Rapid and Weight-Independent Improvement of Glucose Tolerance Induced by a Peptide Designed to Elicit Apoptosis in Adipose Tissue Endothelium
- Dong-Hoon Kim1,
- Maureen A. Sartor2,
- James R. Bain3,
- Darleen Sandoval4,
- Robert D. Stevens3,
- Mario Medvedovic5,
- Christopher B. Newgard3,
- Stephen C. Woods6 and
- Randy J. Seeley4⇓
- 1Department of Pharmacology, Korea University College of Medicine, Seoul, Republic of Korea
- 2Center for Computational Medicine and Bioinformatics, University of Michigan, Ann Arbor, Michigan
- 3Departments of Pharmacology and Cancer Biology and Medicine, Sarah W. Stedman Nutrition and Metabolism Center, Duke University Medical Center, Durham, North Carolina
- 4Department of Internal Medicine, University of Cincinnati, Cincinnati, Ohio
- 5Department of Environmental Health, Division of Epidemiology and Biostatistics, University of Cincinnati Medical Center, Cincinnati, Ohio
- 6Department of Psychiatry, University of Cincinnati, Cincinnati, Ohio
- Corresponding author: Randy J. Seeley, .
A peptide designed to induce apoptosis of endothelium in white adipose tissue (WAT) decreases adiposity. The goal of this work is to determine whether targeting of WAT endothelium results in impaired glucose regulation as a result of impaired WAT function. Glucose tolerance tests were performed on days 2 and 3 of treatment with vehicle (HF-V) or proapoptotic peptide (HF-PP) and mice pair-fed to HF-PP (HF-PF) in obese mice on a high-fat diet (HFD). Serum metabolic variables, including lipid profile, adipokines, individual fatty acids, and acylcarnitines, were measured. Microarray analysis was performed in epididymal fat of lean or obese mice treated with vehicle or proapoptotic peptide (PP). PP rapidly and potently improved glucose tolerance of obese mice in a weight- and food intake–independent manner. Serum insulin and triglycerides were decreased in HF-PP relative to HF-V. Levels of fatty acids and acylcarnitines were distinctive in HF-PP compared with HF-V or HF-PF. Microarray analysis in AT revealed that pathways involved in mitochondrial dysfunction, oxidative phosphorylation, and branched-chain amino acid degradation were changed by exposure to HFD and were reversed by PP administration. These studies suggest a novel role of the AT vasculature in glucose homeostasis and lipid metabolism.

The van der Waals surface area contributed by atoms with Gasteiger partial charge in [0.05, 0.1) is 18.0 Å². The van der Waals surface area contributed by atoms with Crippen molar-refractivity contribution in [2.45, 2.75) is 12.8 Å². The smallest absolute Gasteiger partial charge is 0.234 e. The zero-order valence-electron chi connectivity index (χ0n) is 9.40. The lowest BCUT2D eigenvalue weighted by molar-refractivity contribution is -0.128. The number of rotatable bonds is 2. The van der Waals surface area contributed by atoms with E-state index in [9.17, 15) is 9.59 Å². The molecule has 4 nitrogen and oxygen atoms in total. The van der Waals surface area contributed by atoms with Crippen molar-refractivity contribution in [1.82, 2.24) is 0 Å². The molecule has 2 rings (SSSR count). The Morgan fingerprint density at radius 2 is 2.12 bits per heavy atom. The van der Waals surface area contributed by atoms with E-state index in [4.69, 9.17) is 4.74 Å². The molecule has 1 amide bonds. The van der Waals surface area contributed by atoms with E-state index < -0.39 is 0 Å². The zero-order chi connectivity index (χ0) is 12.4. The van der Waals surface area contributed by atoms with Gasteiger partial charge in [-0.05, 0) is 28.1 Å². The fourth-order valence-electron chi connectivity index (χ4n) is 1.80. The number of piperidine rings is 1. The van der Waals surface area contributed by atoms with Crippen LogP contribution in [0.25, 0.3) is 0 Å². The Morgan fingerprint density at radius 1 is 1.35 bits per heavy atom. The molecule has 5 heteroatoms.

This article contains Supplementary Data online at http://diabetes.diabetesjournals.org/lookup/suppl/doi:10.2337/db11-1579/-/DC1.
- Received November 14, 2011.
- Accepted March 18, 2012.
- © 2012 by the American Diabetes Association.
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